Japan’s population has already peaked at 127 million, and on current projections will be under 100 million by 2053, with around 1 in 4 people aged over 75 and under 60 million by 2100, by which stage 1 person in 2.5 will be elderly.  The Nikkei Business magazine has a special feature on what this means for Japan and how to make sure this future is a happy one.  Japan is of course the canary in the coal mine for other developed societies facing similar demographic changes, such as Western Europe, but, so far, does not seem to be taking the route that Western Europe has, of allowing immigration to rebalance the demographic trends.

Happy vs Bad scenarios

The “happy scenario” is where the elderly find jobs as “cloud workers” doing subcontracted administrative work for their local authority, live in affordable social housing and their pensions can allow them a comfortable lifestyle.  They might accumulate points from their work which go towards healthcare and social care.

The “bad scenario” is where salaries are only just enough to make ends meet and if you are living on your own, aged 80, you find it hard to do physical work.  Social infrastructure has not been renewed, and living conditions are worsening.  People are fleeing the suburbs in search of a cheaper cost of living. Intergenerational wage gaps have not been adjusted, and this is having an impact on pensions.  Low wages have led to a chronic labour shortage.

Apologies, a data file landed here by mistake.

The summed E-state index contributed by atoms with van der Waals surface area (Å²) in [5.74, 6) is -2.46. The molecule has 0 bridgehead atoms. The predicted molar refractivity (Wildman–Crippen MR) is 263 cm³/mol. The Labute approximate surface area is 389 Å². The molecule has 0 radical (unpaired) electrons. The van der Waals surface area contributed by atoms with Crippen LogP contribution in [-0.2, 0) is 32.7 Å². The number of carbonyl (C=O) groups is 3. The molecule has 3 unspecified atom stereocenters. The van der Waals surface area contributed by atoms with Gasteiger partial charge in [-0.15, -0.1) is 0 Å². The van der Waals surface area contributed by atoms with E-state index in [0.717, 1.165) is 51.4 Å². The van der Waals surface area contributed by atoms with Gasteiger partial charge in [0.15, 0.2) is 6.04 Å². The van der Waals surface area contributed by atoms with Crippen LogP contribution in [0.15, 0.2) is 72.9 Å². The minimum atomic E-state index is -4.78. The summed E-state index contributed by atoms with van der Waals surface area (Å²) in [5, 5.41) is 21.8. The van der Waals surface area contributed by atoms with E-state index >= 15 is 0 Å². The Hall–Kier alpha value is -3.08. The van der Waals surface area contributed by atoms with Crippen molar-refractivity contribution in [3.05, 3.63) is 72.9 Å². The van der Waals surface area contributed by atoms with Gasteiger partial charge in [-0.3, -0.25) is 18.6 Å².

The new multistage life and career

The Nikkei then goes on to interview Linda Gratton, of the London Business School, regarding her concept that our lives will no longer be three distinct stages of education, work and retirement, rather multistage, with a time of retraining, which may result in no longer working for an organisation as an employee.

A rather depressing graph accompanies this, showing that Japan has the lowest number of people over 25 in further education (2.5%) compared to the OECD average of 16.6% – only the Netherlands has a similarly low rate, and Germany, the UK and Spain are also below average.

Japanese corporate training budgets are a tenth of Germany’s